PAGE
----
In 2009, the European Commission undertook an impact assessmen to identify the sectors at risk of carbon leakage as a result of to the EU 20% EU GHG emissions reduction target. Carbon leakage is the relocation of production as a result of unilateral climate policy which creates cost differentials in the industrial production process across countries. The ECs impact assessment identifies 164 sectors at risk of carbon leakage. However, research by Climate Strategies and
Cambridge Econometrics suggests that far fewer sectors are at genuine risk. This paper follows this insight and focuses on three sectors widely considered to be at risk of carbon leakage: Iron and Steel, Aluminium, and Cement.

To reduce the risk of carbon leakage, the European Commission has proposed, in Directive 2009/29/EC three measures to address the adverse effects from carbon pricing: free allowances, inclusion of importers into the ETS, and binding sectoral agreements. In this paper we analyse how the inclusion of importers into the ETS would help to offset the impact of increased EU carbon costs. Moreover,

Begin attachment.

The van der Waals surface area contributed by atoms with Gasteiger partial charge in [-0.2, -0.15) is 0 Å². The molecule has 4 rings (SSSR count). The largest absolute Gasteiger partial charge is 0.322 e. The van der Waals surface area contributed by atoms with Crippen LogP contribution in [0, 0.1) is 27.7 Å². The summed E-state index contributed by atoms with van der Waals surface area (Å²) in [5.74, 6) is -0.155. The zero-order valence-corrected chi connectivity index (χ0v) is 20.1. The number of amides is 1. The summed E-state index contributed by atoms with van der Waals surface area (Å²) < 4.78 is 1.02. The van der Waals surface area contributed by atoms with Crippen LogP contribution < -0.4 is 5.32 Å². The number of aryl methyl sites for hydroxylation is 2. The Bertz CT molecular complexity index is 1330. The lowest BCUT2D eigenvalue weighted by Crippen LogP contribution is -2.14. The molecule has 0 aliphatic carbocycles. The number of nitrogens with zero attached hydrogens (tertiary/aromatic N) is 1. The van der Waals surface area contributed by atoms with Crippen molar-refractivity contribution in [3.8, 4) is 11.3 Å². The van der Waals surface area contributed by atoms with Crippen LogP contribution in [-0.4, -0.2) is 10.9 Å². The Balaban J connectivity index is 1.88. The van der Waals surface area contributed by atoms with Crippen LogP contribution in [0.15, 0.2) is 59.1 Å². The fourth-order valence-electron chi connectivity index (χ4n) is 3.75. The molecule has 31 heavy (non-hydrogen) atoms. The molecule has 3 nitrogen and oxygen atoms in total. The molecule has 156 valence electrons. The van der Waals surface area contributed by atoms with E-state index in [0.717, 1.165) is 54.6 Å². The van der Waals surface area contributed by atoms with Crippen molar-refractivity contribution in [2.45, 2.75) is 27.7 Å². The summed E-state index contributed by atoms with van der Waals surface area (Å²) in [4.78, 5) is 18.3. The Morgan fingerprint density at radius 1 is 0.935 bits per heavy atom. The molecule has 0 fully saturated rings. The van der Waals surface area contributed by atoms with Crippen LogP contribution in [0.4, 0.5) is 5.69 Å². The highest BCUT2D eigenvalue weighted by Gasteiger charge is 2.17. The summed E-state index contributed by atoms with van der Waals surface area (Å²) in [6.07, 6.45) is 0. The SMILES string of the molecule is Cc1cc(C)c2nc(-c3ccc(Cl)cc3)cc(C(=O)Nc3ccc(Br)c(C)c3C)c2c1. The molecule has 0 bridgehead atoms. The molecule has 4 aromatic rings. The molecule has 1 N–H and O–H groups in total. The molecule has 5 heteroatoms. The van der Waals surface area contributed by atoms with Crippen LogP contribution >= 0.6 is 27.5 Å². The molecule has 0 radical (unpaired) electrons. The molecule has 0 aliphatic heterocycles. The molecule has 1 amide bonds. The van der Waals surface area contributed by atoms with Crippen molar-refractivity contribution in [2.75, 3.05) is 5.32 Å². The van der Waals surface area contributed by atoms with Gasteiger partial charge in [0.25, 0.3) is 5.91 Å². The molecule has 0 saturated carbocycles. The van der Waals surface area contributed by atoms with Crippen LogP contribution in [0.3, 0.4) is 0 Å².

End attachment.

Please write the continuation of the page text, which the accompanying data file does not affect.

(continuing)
this paper seeks to explore the impacts of a shift to a 30% EU GHG emissions reduction and the subsequent impacts of a border measure for the sectors under the spotlight.

Research questions:

Broadly, this paper addresses three questions:

1) What is the impact on the EU ETS
allowance price of a shift from 20% emissions reduction target to a 30%? We consider two different ETS and non-ETS
splits to reach the 30% emissions reduction target.

2) What impact does this have on carbon
leakage as a result of the relocation of Basic metals and Non-metallic mineral
(as proxies for Aluminium and Iron & Steel, and Cement, respectively) production
to outside of the EU?

3) To what extent is this offset by the implementation
of a border adjustment?

The analysis has been conducted using the E3MG model of the world economy. The data used in the E3MG model is limited to
a NACE 2 digit level of industry detail.